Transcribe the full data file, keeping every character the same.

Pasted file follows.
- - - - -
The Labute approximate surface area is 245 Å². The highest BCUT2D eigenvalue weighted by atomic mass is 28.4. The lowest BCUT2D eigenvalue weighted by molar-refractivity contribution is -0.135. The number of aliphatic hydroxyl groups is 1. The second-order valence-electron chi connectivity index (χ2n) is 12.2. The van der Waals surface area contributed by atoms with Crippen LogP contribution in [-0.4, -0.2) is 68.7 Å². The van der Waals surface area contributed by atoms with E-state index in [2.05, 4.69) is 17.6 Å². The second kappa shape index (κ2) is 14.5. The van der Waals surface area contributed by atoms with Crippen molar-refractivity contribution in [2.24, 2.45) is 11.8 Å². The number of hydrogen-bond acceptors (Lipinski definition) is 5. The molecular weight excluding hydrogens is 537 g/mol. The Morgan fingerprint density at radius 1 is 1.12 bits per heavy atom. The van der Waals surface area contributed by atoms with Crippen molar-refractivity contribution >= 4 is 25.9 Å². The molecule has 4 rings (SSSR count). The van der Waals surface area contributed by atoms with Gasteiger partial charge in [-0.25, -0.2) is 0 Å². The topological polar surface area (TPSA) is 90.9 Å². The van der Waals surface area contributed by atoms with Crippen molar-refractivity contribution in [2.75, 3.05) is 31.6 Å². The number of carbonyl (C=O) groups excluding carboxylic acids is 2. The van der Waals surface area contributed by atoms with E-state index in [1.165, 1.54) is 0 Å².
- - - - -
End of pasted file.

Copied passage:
The Labute approximate surface area is 245 Å². The highest BCUT2D eigenvalue weighted by atomic mass is 28.4. The lowest BCUT2D eigenvalue weighted by molar-refractivity contribution is -0.135. The number of aliphatic hydroxyl groups is 1. The second-order valence-electron chi connectivity index (χ2n) is 12.2. The van der Waals surface area contributed by atoms with Crippen LogP contribution in [-0.4, -0.2) is 68.7 Å². The van der Waals surface area contributed by atoms with E-state index in [2.05, 4.69) is 17.6 Å². The second kappa shape index (κ2) is 14.5. The van der Waals surface area contributed by atoms with Crippen molar-refractivity contribution in [2.24, 2.45) is 11.8 Å². The number of hydrogen-bond acceptors (Lipinski definition) is 5. The molecular weight excluding hydrogens is 537 g/mol. The Morgan fingerprint density at radius 1 is 1.12 bits per heavy atom. The van der Waals surface area contributed by atoms with Crippen molar-refractivity contribution >= 4 is 25.9 Å². The molecule has 4 rings (SSSR count). The van der Waals surface area contributed by atoms with Gasteiger partial charge in [-0.25, -0.2) is 0 Å². The topological polar surface area (TPSA) is 90.9 Å². The van der Waals surface area contributed by atoms with Crippen molar-refractivity contribution in [2.75, 3.05) is 31.6 Å². The number of carbonyl (C=O) groups excluding carboxylic acids is 2. The van der Waals surface area contributed by atoms with E-state index in [1.165, 1.54) is 0 Å².